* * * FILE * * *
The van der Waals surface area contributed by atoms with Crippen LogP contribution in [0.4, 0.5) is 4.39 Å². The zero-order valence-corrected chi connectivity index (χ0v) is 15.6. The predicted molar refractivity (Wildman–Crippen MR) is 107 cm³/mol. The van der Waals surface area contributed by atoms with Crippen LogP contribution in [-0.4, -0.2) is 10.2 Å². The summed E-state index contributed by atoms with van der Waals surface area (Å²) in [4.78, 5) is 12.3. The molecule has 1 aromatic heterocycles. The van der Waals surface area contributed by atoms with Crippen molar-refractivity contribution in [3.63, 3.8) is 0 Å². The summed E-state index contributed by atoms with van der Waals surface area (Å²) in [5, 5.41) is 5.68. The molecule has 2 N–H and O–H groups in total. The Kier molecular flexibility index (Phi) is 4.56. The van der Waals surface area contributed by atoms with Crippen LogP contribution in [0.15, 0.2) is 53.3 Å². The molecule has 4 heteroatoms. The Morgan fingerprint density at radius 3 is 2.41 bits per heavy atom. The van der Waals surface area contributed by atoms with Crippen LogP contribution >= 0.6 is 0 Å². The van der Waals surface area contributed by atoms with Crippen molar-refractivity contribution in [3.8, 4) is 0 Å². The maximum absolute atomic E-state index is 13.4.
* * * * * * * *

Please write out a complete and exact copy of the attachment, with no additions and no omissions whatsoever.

The van der Waals surface area contributed by atoms with Crippen LogP contribution in [0.4, 0.5) is 4.39 Å². The zero-order valence-corrected chi connectivity index (χ0v) is 15.6. The predicted molar refractivity (Wildman–Crippen MR) is 107 cm³/mol. The van der Waals surface area contributed by atoms with Crippen LogP contribution in [-0.4, -0.2) is 10.2 Å². The summed E-state index contributed by atoms with van der Waals surface area (Å²) in [4.78, 5) is 12.3. The molecule has 1 aromatic heterocycles. The van der Waals surface area contributed by atoms with Crippen molar-refractivity contribution in [3.63, 3.8) is 0 Å². The summed E-state index contributed by atoms with van der Waals surface area (Å²) in [5, 5.41) is 5.68. The molecule has 2 N–H and O–H groups in total. The Kier molecular flexibility index (Phi) is 4.56. The van der Waals surface area contributed by atoms with Crippen LogP contribution in [0.15, 0.2) is 53.3 Å². The molecule has 4 heteroatoms. The Morgan fingerprint density at radius 3 is 2.41 bits per heavy atom. The van der Waals surface area contributed by atoms with Crippen LogP contribution >= 0.6 is 0 Å². The van der Waals surface area contributed by atoms with Crippen molar-refractivity contribution in [3.8, 4) is 0 Å². The maximum absolute atomic E-state index is 13.4.